David Heinemeier Hansson (of Rails) fame put an interesting post up on his blog the other day regarding Rails as a ‘disruptive technology’, but I think that his point also applies to a lot of other “fringe” development frameworks as well.
The industry is being massively over-served by J2EE/.NET in the majority of projects. The backlash against EJBs and other Titanic-type technologies demonstrates this well. And I see a hope in the increased collective awareness that maybe not all projects need the tools targeted at the very most complex ones. And not only don’t need, but are damaged by.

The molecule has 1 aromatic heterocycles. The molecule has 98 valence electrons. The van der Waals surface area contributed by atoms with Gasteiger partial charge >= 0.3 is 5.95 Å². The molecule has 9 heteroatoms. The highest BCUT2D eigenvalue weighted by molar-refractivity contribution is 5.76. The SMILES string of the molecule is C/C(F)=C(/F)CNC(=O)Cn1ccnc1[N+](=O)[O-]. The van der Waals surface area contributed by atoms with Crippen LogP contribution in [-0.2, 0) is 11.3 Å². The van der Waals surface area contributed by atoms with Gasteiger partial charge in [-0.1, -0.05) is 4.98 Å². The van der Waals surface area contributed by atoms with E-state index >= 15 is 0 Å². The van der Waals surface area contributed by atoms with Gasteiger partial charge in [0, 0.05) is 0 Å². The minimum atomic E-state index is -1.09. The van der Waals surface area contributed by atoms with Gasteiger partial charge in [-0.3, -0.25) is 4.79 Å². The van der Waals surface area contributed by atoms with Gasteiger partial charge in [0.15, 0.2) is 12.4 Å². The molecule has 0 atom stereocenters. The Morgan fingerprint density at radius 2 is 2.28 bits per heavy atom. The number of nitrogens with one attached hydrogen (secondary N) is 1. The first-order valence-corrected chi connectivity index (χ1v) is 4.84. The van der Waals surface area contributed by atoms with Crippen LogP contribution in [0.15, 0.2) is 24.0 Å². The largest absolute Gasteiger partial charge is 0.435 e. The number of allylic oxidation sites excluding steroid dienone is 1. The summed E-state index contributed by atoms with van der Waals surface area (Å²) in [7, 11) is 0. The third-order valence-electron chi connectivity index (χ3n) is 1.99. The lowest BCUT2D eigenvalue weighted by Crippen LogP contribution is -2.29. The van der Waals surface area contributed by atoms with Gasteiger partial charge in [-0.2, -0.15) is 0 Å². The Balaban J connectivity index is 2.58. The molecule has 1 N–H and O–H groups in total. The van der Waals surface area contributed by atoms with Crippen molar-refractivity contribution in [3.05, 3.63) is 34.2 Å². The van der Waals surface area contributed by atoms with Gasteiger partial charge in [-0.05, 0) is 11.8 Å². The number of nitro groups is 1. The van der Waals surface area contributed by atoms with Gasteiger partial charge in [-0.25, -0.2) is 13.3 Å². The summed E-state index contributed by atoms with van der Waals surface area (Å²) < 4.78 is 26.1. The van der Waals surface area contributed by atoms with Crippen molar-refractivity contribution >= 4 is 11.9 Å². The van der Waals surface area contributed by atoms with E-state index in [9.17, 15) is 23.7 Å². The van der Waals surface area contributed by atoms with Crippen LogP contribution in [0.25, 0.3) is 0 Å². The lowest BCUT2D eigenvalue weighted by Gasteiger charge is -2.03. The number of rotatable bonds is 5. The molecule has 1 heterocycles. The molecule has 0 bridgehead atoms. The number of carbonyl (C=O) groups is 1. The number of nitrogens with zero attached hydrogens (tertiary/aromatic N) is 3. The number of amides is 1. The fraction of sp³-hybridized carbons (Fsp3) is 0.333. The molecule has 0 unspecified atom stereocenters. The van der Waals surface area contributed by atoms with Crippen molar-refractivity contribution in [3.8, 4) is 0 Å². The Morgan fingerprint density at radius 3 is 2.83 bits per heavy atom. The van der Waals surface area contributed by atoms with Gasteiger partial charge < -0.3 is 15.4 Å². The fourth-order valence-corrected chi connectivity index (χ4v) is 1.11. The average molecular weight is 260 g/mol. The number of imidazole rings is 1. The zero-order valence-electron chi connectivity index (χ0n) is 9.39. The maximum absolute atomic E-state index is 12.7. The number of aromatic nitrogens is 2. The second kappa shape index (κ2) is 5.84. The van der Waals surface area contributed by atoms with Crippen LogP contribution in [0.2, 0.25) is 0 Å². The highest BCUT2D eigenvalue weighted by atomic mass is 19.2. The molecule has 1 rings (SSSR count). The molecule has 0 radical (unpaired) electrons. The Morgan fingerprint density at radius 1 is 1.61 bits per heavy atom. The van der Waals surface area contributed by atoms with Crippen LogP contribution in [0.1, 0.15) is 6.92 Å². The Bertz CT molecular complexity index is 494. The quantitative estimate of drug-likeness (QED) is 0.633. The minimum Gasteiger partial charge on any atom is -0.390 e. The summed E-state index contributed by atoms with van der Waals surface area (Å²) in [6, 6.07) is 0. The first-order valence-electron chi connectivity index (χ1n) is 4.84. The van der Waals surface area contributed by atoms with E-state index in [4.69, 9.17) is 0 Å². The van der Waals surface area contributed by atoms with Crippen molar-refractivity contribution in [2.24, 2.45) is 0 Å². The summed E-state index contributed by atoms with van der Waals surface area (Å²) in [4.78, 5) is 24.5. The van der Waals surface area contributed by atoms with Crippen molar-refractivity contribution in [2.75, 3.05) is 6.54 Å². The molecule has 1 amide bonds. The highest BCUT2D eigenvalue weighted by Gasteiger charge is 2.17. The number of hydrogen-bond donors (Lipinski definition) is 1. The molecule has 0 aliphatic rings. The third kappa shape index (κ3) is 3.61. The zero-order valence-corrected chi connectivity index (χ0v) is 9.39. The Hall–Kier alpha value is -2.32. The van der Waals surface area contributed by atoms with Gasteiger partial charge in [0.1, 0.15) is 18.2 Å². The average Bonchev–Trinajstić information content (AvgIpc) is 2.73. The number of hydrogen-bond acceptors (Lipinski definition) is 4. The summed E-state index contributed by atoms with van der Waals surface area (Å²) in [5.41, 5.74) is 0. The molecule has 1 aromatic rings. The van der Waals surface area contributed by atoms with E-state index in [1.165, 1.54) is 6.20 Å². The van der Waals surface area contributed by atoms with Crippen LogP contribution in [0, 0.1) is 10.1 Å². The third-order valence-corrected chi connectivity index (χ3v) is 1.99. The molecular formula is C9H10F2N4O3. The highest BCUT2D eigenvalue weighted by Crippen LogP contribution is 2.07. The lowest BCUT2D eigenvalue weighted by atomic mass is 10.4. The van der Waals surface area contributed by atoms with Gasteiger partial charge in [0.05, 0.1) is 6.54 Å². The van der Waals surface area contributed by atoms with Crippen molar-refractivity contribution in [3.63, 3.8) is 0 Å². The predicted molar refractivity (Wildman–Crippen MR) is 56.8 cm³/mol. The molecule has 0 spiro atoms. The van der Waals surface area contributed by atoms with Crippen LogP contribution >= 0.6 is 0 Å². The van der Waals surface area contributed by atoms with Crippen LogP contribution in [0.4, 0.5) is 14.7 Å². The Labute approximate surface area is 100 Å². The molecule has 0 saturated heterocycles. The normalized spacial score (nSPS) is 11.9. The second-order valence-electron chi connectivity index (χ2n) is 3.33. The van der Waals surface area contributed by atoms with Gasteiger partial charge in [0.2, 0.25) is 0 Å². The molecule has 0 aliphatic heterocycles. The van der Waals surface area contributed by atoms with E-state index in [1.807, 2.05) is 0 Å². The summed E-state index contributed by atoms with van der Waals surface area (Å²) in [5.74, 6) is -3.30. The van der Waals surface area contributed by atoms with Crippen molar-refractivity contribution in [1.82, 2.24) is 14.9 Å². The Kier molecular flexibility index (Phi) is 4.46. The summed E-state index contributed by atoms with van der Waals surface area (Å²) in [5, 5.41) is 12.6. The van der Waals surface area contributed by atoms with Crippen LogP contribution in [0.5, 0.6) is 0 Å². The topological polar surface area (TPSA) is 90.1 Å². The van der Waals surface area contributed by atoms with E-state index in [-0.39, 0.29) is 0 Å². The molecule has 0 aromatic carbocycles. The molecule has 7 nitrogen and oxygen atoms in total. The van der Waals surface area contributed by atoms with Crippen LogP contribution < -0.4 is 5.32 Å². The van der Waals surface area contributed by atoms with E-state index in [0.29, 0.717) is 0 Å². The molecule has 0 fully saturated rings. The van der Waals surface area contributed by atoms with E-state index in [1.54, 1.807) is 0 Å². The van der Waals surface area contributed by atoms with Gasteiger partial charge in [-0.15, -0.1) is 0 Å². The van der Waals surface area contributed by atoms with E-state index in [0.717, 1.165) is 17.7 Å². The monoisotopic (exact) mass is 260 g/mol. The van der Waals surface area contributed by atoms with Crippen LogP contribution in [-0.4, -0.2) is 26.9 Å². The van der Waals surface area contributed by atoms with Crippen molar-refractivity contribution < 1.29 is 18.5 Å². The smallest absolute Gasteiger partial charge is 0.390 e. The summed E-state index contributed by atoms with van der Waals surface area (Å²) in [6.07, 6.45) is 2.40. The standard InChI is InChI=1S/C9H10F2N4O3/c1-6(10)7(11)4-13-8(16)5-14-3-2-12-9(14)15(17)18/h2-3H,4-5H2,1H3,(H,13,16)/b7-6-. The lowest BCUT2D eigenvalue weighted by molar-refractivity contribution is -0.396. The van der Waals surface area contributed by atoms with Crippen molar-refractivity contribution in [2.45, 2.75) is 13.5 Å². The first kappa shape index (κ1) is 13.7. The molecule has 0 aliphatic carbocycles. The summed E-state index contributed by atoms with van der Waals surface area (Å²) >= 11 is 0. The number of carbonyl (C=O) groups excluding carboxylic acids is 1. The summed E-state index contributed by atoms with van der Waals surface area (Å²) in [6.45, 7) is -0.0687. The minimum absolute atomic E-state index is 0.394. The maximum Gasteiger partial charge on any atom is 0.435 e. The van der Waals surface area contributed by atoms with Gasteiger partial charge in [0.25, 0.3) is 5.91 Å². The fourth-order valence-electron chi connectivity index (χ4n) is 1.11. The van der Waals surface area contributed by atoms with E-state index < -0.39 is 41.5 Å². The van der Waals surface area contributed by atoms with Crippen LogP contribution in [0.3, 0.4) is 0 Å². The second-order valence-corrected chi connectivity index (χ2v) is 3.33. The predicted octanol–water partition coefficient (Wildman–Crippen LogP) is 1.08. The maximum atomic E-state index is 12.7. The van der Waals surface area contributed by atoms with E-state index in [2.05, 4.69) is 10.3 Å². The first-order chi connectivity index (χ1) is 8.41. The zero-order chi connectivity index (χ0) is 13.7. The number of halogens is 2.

It’s an interesting way to look at it. Most development shops are using either .NET or Java, because both can take care of even the most complex business problems, and are, in fact, geared towards making the difficult problems easier to solve.
And if you’ve got a difficult problem to solve, that’s great. But the fact is that most of the day-to-day problems a programmer solves aren’t that difficult. We could probably be more productive with a simpler tool, but we use the complex tools, because that’s what we use for everything else, right?
I think IT in general would be more productive if we branched out a little more with the solutions we used, and spent less time making sure that everything was done using the system that’s been “blessed” in a particular organization.